Apart from her three novels published by Hale Books, Fenella has written for DC Thomson’s, My Weekly Story Collections.
She has one long novel, set in England and India, partially based on her mother’s memories, which is almost complete.
Fenella has worked in various jobs, including a nanny, secretary, restauranteur and school teacher, but she always longed to be a professional writer.
Having achieved that goal, Fenella now writes every day, first drafting her manuscript by hand before transcribing it into the computer.
She has two children and two grandchildren and lives with her husband, Dusty, their border collie called Zoë,, and Tigger, an arthritic cat.
To read more about Fenella and her books go to: http://http://www.fenellajanemiller.co.uk/
Photo: M Muir – July 2006
Friday, August 11, 2006
The ancient religious manuscript was discovered two weeks ago in a peat bog at Faddan More, in north Tipperary.
Further excavation of the site also uncovered a fine leather pouch in which the manuscript was originally kept, as well as other small fragments.
It was considered that the book may have been deliberatley hidden in the peat all those centuries ago.
The large format manuscript comprises about 20 pages and appears to be of an Irish Early Christian Psalter, written on vellum.
One page, which was open when it was found, is still legible.
Psalm 89 is set out with 45 letters per line and a maximum of 40 lines to the page.
This find is not the first from the area - six years ago, a leather satchel was unearthed in the same bog. That has been radiocarbon dated to between the seventh and ninth centuries AD. Two ancient wooden vessels were also discoverd in the bog in recent years.
The area around Faddan More bog is rich in medieval history with the foundation sites of several monastaries located nearby.
Dr Pat Wallace, the National Museum's director said that the rare find: “testifies to the incredible richness of the early Christian civilisation of this island and to the greatness of ancient Ireland." She described the find as being of staggering importance.
The psalter will now be subject to a long and painstaking process of restoration,
Source material and photo: The Irish Times, The Irish Examiner and The Guardian
Tuesday, August 08, 2006
Constable lived in the heyday of the waterways when heavy cargo in the area was transported by Stour Lighters or barges. And at his father’s dry dock, the young man would have watched the wrights building and restoring the barges which serviced the mill along the River Stour.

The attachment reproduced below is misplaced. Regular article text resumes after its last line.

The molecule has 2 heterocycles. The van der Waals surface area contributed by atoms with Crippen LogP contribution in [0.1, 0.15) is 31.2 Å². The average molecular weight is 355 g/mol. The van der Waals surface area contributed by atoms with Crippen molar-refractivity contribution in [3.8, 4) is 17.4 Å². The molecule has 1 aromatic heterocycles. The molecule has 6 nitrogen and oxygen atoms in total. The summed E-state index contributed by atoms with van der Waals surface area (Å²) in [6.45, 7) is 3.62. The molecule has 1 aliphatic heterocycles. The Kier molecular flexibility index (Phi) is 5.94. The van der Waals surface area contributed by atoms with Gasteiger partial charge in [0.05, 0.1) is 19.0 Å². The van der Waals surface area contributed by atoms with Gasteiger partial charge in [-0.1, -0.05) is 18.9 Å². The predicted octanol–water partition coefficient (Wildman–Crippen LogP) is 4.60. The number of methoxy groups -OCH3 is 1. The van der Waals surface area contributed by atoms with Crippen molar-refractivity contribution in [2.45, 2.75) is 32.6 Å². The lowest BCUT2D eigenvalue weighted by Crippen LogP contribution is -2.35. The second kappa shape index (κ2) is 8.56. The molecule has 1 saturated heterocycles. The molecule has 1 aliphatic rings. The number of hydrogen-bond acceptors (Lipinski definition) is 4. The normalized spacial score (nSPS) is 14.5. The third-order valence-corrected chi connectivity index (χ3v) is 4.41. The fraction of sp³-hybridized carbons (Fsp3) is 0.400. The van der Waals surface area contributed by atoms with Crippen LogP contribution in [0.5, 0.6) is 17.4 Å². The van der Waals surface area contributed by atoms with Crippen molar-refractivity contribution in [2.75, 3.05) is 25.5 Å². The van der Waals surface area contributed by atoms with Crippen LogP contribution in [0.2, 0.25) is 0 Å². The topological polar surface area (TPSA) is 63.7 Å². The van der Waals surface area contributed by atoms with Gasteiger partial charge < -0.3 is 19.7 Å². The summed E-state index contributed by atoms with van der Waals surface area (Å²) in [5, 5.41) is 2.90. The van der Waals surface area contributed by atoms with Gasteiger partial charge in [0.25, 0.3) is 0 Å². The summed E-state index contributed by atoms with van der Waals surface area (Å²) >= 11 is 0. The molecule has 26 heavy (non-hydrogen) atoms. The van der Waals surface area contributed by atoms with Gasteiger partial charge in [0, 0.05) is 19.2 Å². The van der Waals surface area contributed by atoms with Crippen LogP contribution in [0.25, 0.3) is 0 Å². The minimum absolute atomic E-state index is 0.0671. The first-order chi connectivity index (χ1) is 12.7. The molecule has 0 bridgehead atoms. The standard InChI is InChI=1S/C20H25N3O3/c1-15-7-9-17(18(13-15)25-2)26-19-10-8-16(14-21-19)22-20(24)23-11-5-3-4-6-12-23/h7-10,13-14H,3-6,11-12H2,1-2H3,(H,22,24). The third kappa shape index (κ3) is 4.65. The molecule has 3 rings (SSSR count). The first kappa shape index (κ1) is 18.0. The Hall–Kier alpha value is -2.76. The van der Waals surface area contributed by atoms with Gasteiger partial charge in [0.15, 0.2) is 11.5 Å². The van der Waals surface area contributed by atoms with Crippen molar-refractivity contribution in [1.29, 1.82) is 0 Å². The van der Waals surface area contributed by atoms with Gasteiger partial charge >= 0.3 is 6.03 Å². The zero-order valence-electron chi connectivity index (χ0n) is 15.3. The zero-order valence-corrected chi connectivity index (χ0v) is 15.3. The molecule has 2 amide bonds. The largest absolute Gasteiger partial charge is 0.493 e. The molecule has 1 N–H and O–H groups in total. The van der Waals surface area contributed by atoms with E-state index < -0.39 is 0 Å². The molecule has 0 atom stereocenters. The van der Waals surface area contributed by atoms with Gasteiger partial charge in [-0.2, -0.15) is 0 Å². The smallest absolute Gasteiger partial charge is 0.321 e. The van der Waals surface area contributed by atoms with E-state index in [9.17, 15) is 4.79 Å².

It was his early sketches of lighters passing through the locks, and of boatmen and their boat-horses which were the inspiration for many hi famous works.
‘Boat-building near Flatford Mill’ (Constable - oil on canvas - 1815) depicts a barge sitting in Flatford Mill’s 18th century dry-dock.
Until recently this boat lock had disappeared - covered over by tons of earth.
When it was discovered in 1985 and excavated by the Stour River Trust, the dry-dock was uncovered, together with a barge which was still lying on the original timber supports.
As part of the restoration work, the Trust rebuilt the dock gates and steps (near front left in picture) using Constable’s detailed sketches.
Wandering the area a few weeks ago, I noted that Flatford Mill and Bridge Cottage, Granary Barn and Willy Lott’s house all attracted much attention, but few visitors took interest in the remnants of the dry-dock which was so significant in Constable’s life and paintings.
Photo: M Muir – July 2006
Monday, August 07, 2006
I have to admit I’ve never travelled on one but I made a point of seeing quite a lot during my recent visit to UK as research for my current novel.
The SS Great Britain (see blog below) is situated adjacent to the Bristol Dock Navigation which is at the end of the Avon and Kennet Canal. Midway along that waterway is Hungerford and the village of Kintbury, where I spotted ‘Tittlemouse’ , a narrowboat, no doubt named after the Beatrix Potter character.
As with this boat, most owners take immense pride in their vessels keeping them clean and freshly painted and decorated with the traditional roses and castles designs. Many also have a colourful display of pot plants decorating the cabin roof.
And it is the Avon and Kennet which also boasts the most spectacular series of rises in England at Caen Hill (below).
Visit Granny Buttons at http://www.grannybuttons.com/granny_buttons/ for a picture of the SS Great Britain (5 August) taken from the waterway at Bristol
Photo: M Muir – June 2006
I thought Bingley’s five rise on the Leeds/Liverpool canal was remarkable but the 29 locks which make up this flight are amazing.
The series were built between 1794 and 1810 to lift the Kennet and Avon canal a height of 237 feet.
Though it’s original use was superceded by the railways in the early 1900s and eventually fell into total disrepair, restoration work thrity years ago has not only restored, but improved the system of locks. Today the Caen Hill locks are a popular and busy canal for recreational boaters.
Gazing up the 16 locks which form a straight line, one has to consider what an amazing feat of engineering it was 200 years ago.
Note: I will be writing more on the Leeds/Liverpool canal as time goes on especially the Leeds to Saltaire section. For more on this area visit: http://www.penninewaterways.co.uk/
Photo: M Muir - June 2006
Friday, August 04, 2006
Thursday, August 03, 2006